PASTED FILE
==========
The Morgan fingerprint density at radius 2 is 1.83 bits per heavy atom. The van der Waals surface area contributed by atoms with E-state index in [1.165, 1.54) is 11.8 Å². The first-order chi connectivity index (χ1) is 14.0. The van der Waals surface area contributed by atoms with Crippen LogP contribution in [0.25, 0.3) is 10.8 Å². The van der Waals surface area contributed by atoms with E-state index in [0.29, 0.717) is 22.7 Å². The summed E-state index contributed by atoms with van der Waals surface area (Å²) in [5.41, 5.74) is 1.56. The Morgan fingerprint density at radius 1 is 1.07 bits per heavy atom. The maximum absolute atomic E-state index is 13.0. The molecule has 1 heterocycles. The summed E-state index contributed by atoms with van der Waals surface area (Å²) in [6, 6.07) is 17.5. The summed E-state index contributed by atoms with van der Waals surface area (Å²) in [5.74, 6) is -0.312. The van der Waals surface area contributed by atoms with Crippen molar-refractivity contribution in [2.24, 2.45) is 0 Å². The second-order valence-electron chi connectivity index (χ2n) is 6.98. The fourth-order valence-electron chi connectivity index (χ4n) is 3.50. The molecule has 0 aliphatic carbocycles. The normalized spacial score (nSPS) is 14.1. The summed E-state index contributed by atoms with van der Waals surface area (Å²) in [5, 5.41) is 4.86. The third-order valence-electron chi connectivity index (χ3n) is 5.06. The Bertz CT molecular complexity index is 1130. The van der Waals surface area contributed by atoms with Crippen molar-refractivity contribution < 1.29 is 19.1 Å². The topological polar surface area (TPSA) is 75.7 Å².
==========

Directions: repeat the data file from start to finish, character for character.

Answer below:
The Morgan fingerprint density at radius 2 is 1.83 bits per heavy atom. The van der Waals surface area contributed by atoms with E-state index in [1.165, 1.54) is 11.8 Å². The first-order chi connectivity index (χ1) is 14.0. The van der Waals surface area contributed by atoms with Crippen LogP contribution in [0.25, 0.3) is 10.8 Å². The van der Waals surface area contributed by atoms with E-state index in [0.29, 0.717) is 22.7 Å². The summed E-state index contributed by atoms with van der Waals surface area (Å²) in [5.41, 5.74) is 1.56. The Morgan fingerprint density at radius 1 is 1.07 bits per heavy atom. The maximum absolute atomic E-state index is 13.0. The molecule has 1 heterocycles. The summed E-state index contributed by atoms with van der Waals surface area (Å²) in [6, 6.07) is 17.5. The summed E-state index contributed by atoms with van der Waals surface area (Å²) in [5.74, 6) is -0.312. The van der Waals surface area contributed by atoms with Crippen molar-refractivity contribution in [2.24, 2.45) is 0 Å². The second-order valence-electron chi connectivity index (χ2n) is 6.98. The fourth-order valence-electron chi connectivity index (χ4n) is 3.50. The molecule has 0 aliphatic carbocycles. The normalized spacial score (nSPS) is 14.1. The summed E-state index contributed by atoms with van der Waals surface area (Å²) in [5, 5.41) is 4.86. The third-order valence-electron chi connectivity index (χ3n) is 5.06. The Bertz CT molecular complexity index is 1130. The van der Waals surface area contributed by atoms with Crippen molar-refractivity contribution < 1.29 is 19.1 Å². The topological polar surface area (TPSA) is 75.7 Å².